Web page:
Motorists in the Fayetteville-Springdale Rogers and the Little Rock-North Little Rock, the state’s two largest metropolitan areas, are seeing prices at an average of $2.05 per gallon, and travelers in the Pine Bluff area a pay a penny less to fill up their tanks.

Drivers choosing to fill up the tanks with a higher-grade of gasoline should expect to pay an average premium of $2.55 a gallon across the state. Big rig drivers and other diesel fuel users will see pump prices at about $2.23 a gallon, down 16 cents from a year ago.

According to GasBuddy.com, several areas cross the state are still seeing prices well below $2 a gallon, including several stations in pockets of Fort Smith and northeast Arkansas are seeing prices as low as $1.90 per gallon for regular unleaded. Nationally, gas prices in three states are below $2.00 per gallon, six fewer than one week ago: South Carolina ($1.95), Alabama ($1.98) and Mississippi ($1.996).

States around the country have seen volatility in gas prices including drivers in the Great Lakes region, the Rockies, central and southern states. The biggest weekly increases in price are seen in Florida (+13 cents), Tennessee (+9 cents), Georgia (+9 cents), Missouri (+8 cents), Kansas (+8 cents), North Carolina (+8 cents), South Carolina (+8 cents), Colorado (+8 cents), Michigan (+7 cents) and Illinois (+7 cents).

Not only will the roads be crowded, but 15.6 million passengers are expected to fly on scheduled service on U.S. airlines over the Labor Day holiday period, a 4% increase from the 2015 Labor Day period, according to travel industry trade group Airlines for America (A4A).

During the seven-day Labor Day travel period, A4A expects 2.23M air travelers a day will take to the skies, up approximately 82,000 per day from the same period in 2015. For travelers looking to take weekend trip, Thursday and Friday are expected to be the busiest days of the period.

“On the heels of this summer’s record volumes and falling ticket prices, A4A anticipates a commensurate increase in the number of flyers for the Labor Day period,” said John Heimlich, A4A Vice President and Chief Economist. “U.S. airlines are well positioned to meet the growing demand for air travel and are responding by increasing the number of seats available by 4 percent.”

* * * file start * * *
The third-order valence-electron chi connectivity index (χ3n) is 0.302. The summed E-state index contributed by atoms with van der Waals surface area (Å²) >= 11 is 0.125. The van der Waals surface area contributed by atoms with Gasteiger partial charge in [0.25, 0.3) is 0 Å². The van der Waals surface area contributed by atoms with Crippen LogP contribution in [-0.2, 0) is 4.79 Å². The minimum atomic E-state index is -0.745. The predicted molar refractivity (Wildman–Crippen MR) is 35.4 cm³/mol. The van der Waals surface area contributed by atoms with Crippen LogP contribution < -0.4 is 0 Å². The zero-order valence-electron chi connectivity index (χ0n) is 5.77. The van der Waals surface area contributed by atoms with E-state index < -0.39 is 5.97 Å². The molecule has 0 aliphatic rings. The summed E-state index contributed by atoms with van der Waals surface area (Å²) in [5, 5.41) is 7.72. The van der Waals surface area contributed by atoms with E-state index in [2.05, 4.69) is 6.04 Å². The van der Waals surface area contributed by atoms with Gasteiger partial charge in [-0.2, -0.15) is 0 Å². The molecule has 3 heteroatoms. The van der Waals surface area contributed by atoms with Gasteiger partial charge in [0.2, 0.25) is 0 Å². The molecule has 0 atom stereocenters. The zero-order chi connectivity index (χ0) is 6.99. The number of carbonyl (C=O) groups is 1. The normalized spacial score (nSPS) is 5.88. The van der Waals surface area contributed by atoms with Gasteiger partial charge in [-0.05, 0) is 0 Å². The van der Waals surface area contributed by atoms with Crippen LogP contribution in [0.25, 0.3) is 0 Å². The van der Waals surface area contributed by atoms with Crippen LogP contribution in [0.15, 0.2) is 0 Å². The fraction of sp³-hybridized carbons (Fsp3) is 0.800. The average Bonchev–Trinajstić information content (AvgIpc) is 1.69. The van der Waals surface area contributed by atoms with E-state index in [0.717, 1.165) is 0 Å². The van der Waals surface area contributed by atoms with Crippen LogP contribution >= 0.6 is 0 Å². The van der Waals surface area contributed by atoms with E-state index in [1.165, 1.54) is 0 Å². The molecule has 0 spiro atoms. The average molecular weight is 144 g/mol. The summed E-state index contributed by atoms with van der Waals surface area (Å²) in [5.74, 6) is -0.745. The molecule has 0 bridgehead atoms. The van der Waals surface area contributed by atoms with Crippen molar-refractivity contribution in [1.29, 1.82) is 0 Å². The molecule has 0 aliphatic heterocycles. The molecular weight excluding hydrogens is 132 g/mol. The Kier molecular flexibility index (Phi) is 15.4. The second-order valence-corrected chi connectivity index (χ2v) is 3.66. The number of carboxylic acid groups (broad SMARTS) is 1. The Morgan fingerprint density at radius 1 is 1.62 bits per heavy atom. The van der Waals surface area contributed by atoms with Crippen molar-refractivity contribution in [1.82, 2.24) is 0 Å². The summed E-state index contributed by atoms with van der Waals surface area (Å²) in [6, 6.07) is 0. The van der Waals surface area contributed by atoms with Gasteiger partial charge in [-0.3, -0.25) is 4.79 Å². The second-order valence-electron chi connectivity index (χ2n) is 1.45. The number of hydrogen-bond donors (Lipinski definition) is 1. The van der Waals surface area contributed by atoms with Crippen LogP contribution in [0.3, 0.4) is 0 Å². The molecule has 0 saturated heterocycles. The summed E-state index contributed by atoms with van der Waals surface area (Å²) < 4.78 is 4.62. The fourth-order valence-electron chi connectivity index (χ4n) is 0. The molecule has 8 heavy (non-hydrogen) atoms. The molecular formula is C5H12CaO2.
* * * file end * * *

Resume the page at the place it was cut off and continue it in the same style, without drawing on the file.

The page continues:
Heimlich said air travel remains one of the best consumer bargains as fares were down 5.2% systemwide in 2015 and down 6% the first so far in 2016. Ten U.S. passenger airlines – Alaska, Allegiant, American, Delta, Hawaiian, JetBlue, Southwest, Spirit, United and Virgin America – collectively reported a pre-tax profit of approximately $12 billion, up from $11.3 billion during the same period of 2015. This translated to a profit margin of 15.5%, or 15.5 cents on every dollar of revenue.

The year-over-year improvement was fueled by a 1.9 percent drop in operating expenses, with falling fuel prices making up for the increased labor, aircraft and airport costs.

“For the first time since the Great Recession, airlines are finally achieving profit margins on par with the average U.S. corporation,” said Heimlich. “Customers, employees and investors are benefiting every day from a financially healthy airline industry that is able to invest in the products, technologies and amenities the traveling public values.”